Introducing World Religions:
The eBook

Introducing World Religions Online:
Comprehensive Glossary of Terms

Term Definition


Traditional term for Zoroastrian priests (now generally called by another term).


(d. 500s BCE) Name meaning "great hero" used for Vardhamāna, the twenty-fourth Jain tīrthaṃkara, who may have been an older contemporary of Gautama Buddha's.


Northern Buddhism; culturally progressive branch of Buddhism found primarily in East and Central Asian countries: Taiwan, Korea, Japan, and Vietnam (which has also the other branch), as well as pre-Communist China and Tibet; holds the bodhisattva ideal.


Holy figure descended from Prophet Muḥammad who will appear at the end of times, and open the way for the second coming of Jesus.

Maimonides, Moses

(1134-1204) Medieval scholar who identified thirteen principles that he presumed were common to Jewish thought, and wrote 14 volumes to classify Jewish law.


The life-attitude of sincerity that is the core value of Shintō tradition.

malakhey elohim

Messengers of God; Hebrew term for angels.

Malcolm X

(1925-1965) American-born convert from Christianity to Islam, who as a prominent Muslim leader in the US urged African-Americans focus on their human rights and take their case to the United Nations.


Name of country in West Africa that was the seat of a wealthy empire ca. 1240-1500 CE.


Circle; a stylized cosmic diagram used in tantric rituals among Buddhists and Hindus; it may be created as a painting, through hand gestures, or in the imagination.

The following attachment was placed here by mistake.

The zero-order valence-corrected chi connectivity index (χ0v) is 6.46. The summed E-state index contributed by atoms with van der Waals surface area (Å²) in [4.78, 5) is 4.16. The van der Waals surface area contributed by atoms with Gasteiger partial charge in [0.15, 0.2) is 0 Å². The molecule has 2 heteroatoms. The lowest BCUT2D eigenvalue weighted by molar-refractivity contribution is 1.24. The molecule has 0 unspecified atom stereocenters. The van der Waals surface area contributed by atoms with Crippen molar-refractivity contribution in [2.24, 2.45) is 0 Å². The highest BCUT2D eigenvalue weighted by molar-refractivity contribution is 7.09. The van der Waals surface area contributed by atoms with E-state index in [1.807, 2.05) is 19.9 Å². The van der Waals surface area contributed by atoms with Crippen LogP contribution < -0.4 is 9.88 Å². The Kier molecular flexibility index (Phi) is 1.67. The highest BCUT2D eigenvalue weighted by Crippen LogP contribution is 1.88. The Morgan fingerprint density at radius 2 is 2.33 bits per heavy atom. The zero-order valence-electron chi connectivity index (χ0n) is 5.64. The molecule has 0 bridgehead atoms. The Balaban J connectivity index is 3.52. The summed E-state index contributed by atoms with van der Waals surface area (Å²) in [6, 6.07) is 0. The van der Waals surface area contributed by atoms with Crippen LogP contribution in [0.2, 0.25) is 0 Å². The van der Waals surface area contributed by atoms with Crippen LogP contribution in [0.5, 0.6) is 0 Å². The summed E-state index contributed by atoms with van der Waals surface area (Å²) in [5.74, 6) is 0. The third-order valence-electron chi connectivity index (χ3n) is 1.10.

(b. 216 BCE) Prophet influenced by Zoroastrian tradition who spread a religion that was to be universal for all humankind based on a new scripture.


Religious tradition based on the teachings of the Mani (d. 216 CE), the prophet from Persia who offered a universal religion colored by Zoroastrian teachings about the cosmic battle between positive and negative forces.


Bahá’í term for one of God's messengers or universal prophets. Each perfectly reflects God's attributes on earth, but is not God. Bahá’ís consider that Bahá’u’lláh is God's messenger for this age.


A sweet, flaky food that the Israelites believed was provided by the Lord to sustain them in the desert after leaving Egypt.


General term for practices related to divination.


A set of sacred words whose vibrations have a purifying effect on the person who recites them; for Jains and Hindus the most inclusive sacred word is AUṂ.

Mao Ze-dong

(1893-1976) Modern leader of the Chinese Cultural Revolution who sought to rid China of its four "olds," namely: ideas, culture, customs, and habits from his Chinese heritage; he created a political philosophy in reaction to colonialism, but with an appeal to Marxism-Leninism.


Sanskrit word meaning path; Hindu tradition often is thought of as including paths of works, knowledge, and devotion.


Illusion; term used in Hindu tradition, especially in the Advaita Vedānta school.


A person who worships Ahura Mazdā; also called Zoroastrian or Zardushti, and more specifically Irani or Parsi.

McCutcheon, Russell T.

Contemporary reductionist scholar of religions who calls upon students of religions to be "culture critics" who do not fall into the trap of trying to nurture, enhance, or criticize the communities they study.